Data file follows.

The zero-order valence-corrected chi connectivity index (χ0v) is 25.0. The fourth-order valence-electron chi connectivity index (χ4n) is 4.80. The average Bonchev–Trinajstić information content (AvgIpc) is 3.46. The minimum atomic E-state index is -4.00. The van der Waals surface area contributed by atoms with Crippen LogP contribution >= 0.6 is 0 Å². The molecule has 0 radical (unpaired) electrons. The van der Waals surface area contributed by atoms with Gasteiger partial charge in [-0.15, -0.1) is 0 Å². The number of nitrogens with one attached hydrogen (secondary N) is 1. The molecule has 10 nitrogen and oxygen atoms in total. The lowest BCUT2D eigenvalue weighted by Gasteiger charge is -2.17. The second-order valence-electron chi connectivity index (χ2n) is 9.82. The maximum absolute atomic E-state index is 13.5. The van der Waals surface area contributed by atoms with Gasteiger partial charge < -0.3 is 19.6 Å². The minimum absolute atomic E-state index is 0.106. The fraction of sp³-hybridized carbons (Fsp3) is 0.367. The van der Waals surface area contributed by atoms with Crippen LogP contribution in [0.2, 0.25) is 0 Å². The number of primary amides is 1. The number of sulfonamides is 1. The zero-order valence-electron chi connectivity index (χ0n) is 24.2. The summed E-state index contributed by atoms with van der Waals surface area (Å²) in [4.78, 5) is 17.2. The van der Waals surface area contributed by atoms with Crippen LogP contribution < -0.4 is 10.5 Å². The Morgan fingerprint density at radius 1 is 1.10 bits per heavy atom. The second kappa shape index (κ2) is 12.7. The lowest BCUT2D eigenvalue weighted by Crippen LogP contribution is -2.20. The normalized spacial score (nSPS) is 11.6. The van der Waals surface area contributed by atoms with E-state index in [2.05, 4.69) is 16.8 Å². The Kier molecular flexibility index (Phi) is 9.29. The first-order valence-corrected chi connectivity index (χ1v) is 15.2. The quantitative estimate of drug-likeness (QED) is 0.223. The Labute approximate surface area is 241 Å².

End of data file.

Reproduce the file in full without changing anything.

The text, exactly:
The zero-order valence-corrected chi connectivity index (χ0v) is 25.0. The fourth-order valence-electron chi connectivity index (χ4n) is 4.80. The average Bonchev–Trinajstić information content (AvgIpc) is 3.46. The minimum atomic E-state index is -4.00. The van der Waals surface area contributed by atoms with Crippen LogP contribution >= 0.6 is 0 Å². The molecule has 0 radical (unpaired) electrons. The van der Waals surface area contributed by atoms with Gasteiger partial charge in [-0.15, -0.1) is 0 Å². The number of nitrogens with one attached hydrogen (secondary N) is 1. The molecule has 10 nitrogen and oxygen atoms in total. The lowest BCUT2D eigenvalue weighted by Gasteiger charge is -2.17. The second-order valence-electron chi connectivity index (χ2n) is 9.82. The maximum absolute atomic E-state index is 13.5. The van der Waals surface area contributed by atoms with Gasteiger partial charge < -0.3 is 19.6 Å². The minimum absolute atomic E-state index is 0.106. The fraction of sp³-hybridized carbons (Fsp3) is 0.367. The van der Waals surface area contributed by atoms with Crippen LogP contribution in [0.2, 0.25) is 0 Å². The number of primary amides is 1. The number of sulfonamides is 1. The zero-order valence-electron chi connectivity index (χ0n) is 24.2. The summed E-state index contributed by atoms with van der Waals surface area (Å²) in [4.78, 5) is 17.2. The van der Waals surface area contributed by atoms with Crippen LogP contribution < -0.4 is 10.5 Å². The Morgan fingerprint density at radius 1 is 1.10 bits per heavy atom. The second kappa shape index (κ2) is 12.7. The lowest BCUT2D eigenvalue weighted by Crippen LogP contribution is -2.20. The normalized spacial score (nSPS) is 11.6. The van der Waals surface area contributed by atoms with E-state index in [2.05, 4.69) is 16.8 Å². The Kier molecular flexibility index (Phi) is 9.29. The first-order valence-corrected chi connectivity index (χ1v) is 15.2. The quantitative estimate of drug-likeness (QED) is 0.223. The Labute approximate surface area is 241 Å².